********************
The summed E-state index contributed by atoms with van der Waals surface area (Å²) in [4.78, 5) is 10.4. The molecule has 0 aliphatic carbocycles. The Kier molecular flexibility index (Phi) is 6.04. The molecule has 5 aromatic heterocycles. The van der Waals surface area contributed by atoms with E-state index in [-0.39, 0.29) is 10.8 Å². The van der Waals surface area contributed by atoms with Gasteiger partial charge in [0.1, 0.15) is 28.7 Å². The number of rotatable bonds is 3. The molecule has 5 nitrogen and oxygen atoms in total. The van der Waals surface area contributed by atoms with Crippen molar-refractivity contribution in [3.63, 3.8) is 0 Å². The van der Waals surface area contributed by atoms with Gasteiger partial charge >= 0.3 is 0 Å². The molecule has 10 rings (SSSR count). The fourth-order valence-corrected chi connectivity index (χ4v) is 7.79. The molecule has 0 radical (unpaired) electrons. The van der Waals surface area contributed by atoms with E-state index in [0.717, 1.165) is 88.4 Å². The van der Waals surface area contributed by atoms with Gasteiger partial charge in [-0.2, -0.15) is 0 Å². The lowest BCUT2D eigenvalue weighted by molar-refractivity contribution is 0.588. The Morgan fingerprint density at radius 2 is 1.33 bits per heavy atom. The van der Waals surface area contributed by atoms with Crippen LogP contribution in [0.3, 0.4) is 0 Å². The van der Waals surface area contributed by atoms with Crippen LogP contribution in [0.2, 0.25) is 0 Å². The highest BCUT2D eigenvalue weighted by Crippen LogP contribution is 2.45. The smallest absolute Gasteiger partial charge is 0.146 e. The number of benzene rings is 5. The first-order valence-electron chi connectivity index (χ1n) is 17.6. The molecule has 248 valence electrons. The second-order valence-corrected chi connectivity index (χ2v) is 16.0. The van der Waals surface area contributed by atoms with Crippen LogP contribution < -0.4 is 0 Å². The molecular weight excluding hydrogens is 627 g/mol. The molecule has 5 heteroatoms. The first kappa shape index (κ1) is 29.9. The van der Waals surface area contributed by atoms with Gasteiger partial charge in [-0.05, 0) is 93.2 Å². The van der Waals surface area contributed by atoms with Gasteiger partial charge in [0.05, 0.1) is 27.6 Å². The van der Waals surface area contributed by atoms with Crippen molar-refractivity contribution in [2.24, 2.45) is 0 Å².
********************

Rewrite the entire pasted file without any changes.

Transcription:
The summed E-state index contributed by atoms with van der Waals surface area (Å²) in [4.78, 5) is 10.4. The molecule has 0 aliphatic carbocycles. The Kier molecular flexibility index (Phi) is 6.04. The molecule has 5 aromatic heterocycles. The van der Waals surface area contributed by atoms with E-state index in [-0.39, 0.29) is 10.8 Å². The van der Waals surface area contributed by atoms with Gasteiger partial charge in [0.1, 0.15) is 28.7 Å². The number of rotatable bonds is 3. The molecule has 5 nitrogen and oxygen atoms in total. The van der Waals surface area contributed by atoms with Crippen molar-refractivity contribution in [3.63, 3.8) is 0 Å². The van der Waals surface area contributed by atoms with Gasteiger partial charge >= 0.3 is 0 Å². The molecule has 10 rings (SSSR count). The fourth-order valence-corrected chi connectivity index (χ4v) is 7.79. The molecule has 0 radical (unpaired) electrons. The van der Waals surface area contributed by atoms with E-state index in [0.717, 1.165) is 88.4 Å². The van der Waals surface area contributed by atoms with Gasteiger partial charge in [-0.2, -0.15) is 0 Å². The lowest BCUT2D eigenvalue weighted by molar-refractivity contribution is 0.588. The Morgan fingerprint density at radius 2 is 1.33 bits per heavy atom. The van der Waals surface area contributed by atoms with Crippen LogP contribution in [0.3, 0.4) is 0 Å². The van der Waals surface area contributed by atoms with Crippen LogP contribution in [0.2, 0.25) is 0 Å². The highest BCUT2D eigenvalue weighted by Crippen LogP contribution is 2.45. The smallest absolute Gasteiger partial charge is 0.146 e. The number of benzene rings is 5. The first-order valence-electron chi connectivity index (χ1n) is 17.6. The molecule has 248 valence electrons. The second-order valence-corrected chi connectivity index (χ2v) is 16.0. The van der Waals surface area contributed by atoms with Crippen LogP contribution < -0.4 is 0 Å². The molecular weight excluding hydrogens is 627 g/mol. The molecule has 5 heteroatoms. The first kappa shape index (κ1) is 29.9. The van der Waals surface area contributed by atoms with Gasteiger partial charge in [-0.05, 0) is 93.2 Å². The van der Waals surface area contributed by atoms with Gasteiger partial charge in [0.05, 0.1) is 27.6 Å². The van der Waals surface area contributed by atoms with Crippen molar-refractivity contribution in [2.24, 2.45) is 0 Å².